In case you needed confirmation: wages and sick time.......
Source Mike Ballard
Date 04/04/27/16:34

APRIL 23, 2004:

The 34 million workers who earn less than $8.70 per
hour are falling  behind in their standard of living
because of "myopic" business cost-cutting, government
deregulation, and technological changes, according to
the authors of:  "Low-Wage America:  How Employers are
Reshaping Opportunity in the Workplace"  by Eileen
Appelbaum, a professor and director of the Center for
Women and Work at Rutgers University,
and others. Funded by the Russell Save and Rockefeller
Foundations and published in December 2003, the study
surveyed some 10,000 workers and managers in 25
predominantly low-wage industries, and dozens of case
studies of companies and industries were developed.
"Structural changes in the U.S. economy have increased
the pressures faced by employers, and their responses
have worsened labor market outcomes for high school
educated workers," the study said.  "These changes are
so profound that even the extremely tight 1990s labor
markets, which resulted in the lowest unemployment
rates in 30 years, did not allow the real earnings of
male high school graduates to return to their 1970
levels."  Of the 277,000 workers that the Department
of Labor reported were added to private payrolls in
March, two-thirds were in low wage industries, such as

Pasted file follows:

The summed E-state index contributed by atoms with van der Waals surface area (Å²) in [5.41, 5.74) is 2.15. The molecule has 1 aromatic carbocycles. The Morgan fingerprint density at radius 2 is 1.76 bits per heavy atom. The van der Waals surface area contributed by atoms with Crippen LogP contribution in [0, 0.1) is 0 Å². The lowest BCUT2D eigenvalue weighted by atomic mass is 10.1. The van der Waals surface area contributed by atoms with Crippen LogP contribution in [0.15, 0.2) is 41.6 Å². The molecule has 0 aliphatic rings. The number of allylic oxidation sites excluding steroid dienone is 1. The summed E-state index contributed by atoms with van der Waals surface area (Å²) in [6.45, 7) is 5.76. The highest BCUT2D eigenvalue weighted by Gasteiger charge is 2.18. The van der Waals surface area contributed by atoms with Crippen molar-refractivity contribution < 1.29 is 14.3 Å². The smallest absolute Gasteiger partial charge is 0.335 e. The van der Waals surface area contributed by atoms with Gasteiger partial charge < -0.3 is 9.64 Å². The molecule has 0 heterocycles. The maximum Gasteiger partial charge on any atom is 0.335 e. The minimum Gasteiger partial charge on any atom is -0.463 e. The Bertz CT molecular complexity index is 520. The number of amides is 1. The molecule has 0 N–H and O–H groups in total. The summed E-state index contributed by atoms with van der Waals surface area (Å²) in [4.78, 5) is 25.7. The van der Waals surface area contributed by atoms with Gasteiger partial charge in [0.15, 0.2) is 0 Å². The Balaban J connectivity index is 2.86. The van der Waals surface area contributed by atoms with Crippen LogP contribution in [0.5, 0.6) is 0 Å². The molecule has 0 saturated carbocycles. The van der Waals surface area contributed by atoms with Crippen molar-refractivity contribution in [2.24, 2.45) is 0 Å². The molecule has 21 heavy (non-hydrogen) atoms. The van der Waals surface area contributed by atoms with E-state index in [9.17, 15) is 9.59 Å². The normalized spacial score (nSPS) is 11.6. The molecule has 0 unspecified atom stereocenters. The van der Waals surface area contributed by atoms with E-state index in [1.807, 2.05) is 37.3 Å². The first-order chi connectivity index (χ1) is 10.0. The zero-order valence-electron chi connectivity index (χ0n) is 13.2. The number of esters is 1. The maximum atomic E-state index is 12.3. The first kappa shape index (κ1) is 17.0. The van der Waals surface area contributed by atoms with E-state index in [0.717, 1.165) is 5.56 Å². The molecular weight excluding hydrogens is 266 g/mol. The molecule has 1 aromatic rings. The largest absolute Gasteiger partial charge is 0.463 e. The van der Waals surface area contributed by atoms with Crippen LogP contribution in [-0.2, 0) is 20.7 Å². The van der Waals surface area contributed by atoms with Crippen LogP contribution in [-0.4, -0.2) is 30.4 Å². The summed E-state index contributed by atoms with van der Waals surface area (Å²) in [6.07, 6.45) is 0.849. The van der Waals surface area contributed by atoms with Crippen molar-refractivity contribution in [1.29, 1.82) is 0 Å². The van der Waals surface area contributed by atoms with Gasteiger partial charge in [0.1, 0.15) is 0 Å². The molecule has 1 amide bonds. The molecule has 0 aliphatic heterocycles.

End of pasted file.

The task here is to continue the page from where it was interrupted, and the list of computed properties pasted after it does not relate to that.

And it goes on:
retail trade, food and drink establishments,
janitorial services, home health nursing, repair, and
maintenance, Appelbaum said.  The study found that
many of the cost-cutting strategies used by employers
disproportionately affected low-wage workers.  Rather
than innovate their services, improve quality, and
train and empower workers, many have cut costs by
freezing or lowering wages, reducing benefits,
increasing workloads, subcontracting, using temporary
workers, automating and moving or outsourcing
low-skill jobs to low-wage areas here and in other
countries, it said.  The real value of the minimum
wage has decreased
to  40 percent below its 1968 level, the study said.
If the minimum wage had kept pace with inflation, it
would be $8.46 today instead of $5.15.
The problem is expected to persist.  Of the 10
occupations that the Bureau of Labor Statistics
estimates will have the greatest job growth between
now and 2012, seven pay below-average wages (under
$41,820 per year), including five that pay "very low"
wages, Appelbaum said (Daily Labor Report).

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